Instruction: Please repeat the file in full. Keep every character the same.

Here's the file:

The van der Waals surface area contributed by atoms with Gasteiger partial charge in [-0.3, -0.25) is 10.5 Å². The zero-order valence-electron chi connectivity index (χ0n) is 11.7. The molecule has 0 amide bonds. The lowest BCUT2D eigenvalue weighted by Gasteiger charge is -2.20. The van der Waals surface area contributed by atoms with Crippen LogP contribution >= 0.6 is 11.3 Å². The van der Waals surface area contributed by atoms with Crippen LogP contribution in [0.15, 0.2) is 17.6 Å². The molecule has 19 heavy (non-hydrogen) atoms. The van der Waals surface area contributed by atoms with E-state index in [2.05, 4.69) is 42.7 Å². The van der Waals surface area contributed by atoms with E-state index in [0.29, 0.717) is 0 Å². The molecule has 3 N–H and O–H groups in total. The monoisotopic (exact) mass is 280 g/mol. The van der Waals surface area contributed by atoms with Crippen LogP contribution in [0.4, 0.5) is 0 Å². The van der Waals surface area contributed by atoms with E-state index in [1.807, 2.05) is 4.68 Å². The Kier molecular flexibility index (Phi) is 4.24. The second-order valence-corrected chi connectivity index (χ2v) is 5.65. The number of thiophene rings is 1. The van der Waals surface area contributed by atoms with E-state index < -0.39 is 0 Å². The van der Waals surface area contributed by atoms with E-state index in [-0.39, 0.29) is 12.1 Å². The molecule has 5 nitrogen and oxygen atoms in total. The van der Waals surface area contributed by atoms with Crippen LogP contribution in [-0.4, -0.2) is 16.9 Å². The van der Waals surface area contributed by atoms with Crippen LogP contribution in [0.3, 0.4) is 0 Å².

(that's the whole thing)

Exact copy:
The van der Waals surface area contributed by atoms with Gasteiger partial charge in [-0.3, -0.25) is 10.5 Å². The zero-order valence-electron chi connectivity index (χ0n) is 11.7. The molecule has 0 amide bonds. The lowest BCUT2D eigenvalue weighted by Gasteiger charge is -2.20. The van der Waals surface area contributed by atoms with Crippen LogP contribution >= 0.6 is 11.3 Å². The van der Waals surface area contributed by atoms with Crippen LogP contribution in [0.15, 0.2) is 17.6 Å². The molecule has 19 heavy (non-hydrogen) atoms. The van der Waals surface area contributed by atoms with E-state index in [2.05, 4.69) is 42.7 Å². The van der Waals surface area contributed by atoms with E-state index in [0.29, 0.717) is 0 Å². The molecule has 3 N–H and O–H groups in total. The monoisotopic (exact) mass is 280 g/mol. The van der Waals surface area contributed by atoms with Crippen LogP contribution in [0.4, 0.5) is 0 Å². The van der Waals surface area contributed by atoms with E-state index in [1.807, 2.05) is 4.68 Å². The Kier molecular flexibility index (Phi) is 4.24. The second-order valence-corrected chi connectivity index (χ2v) is 5.65. The number of thiophene rings is 1. The van der Waals surface area contributed by atoms with E-state index < -0.39 is 0 Å². The van der Waals surface area contributed by atoms with E-state index in [-0.39, 0.29) is 12.1 Å². The molecule has 5 nitrogen and oxygen atoms in total. The van der Waals surface area contributed by atoms with Crippen LogP contribution in [-0.4, -0.2) is 16.9 Å². The van der Waals surface area contributed by atoms with Crippen LogP contribution in [0.3, 0.4) is 0 Å².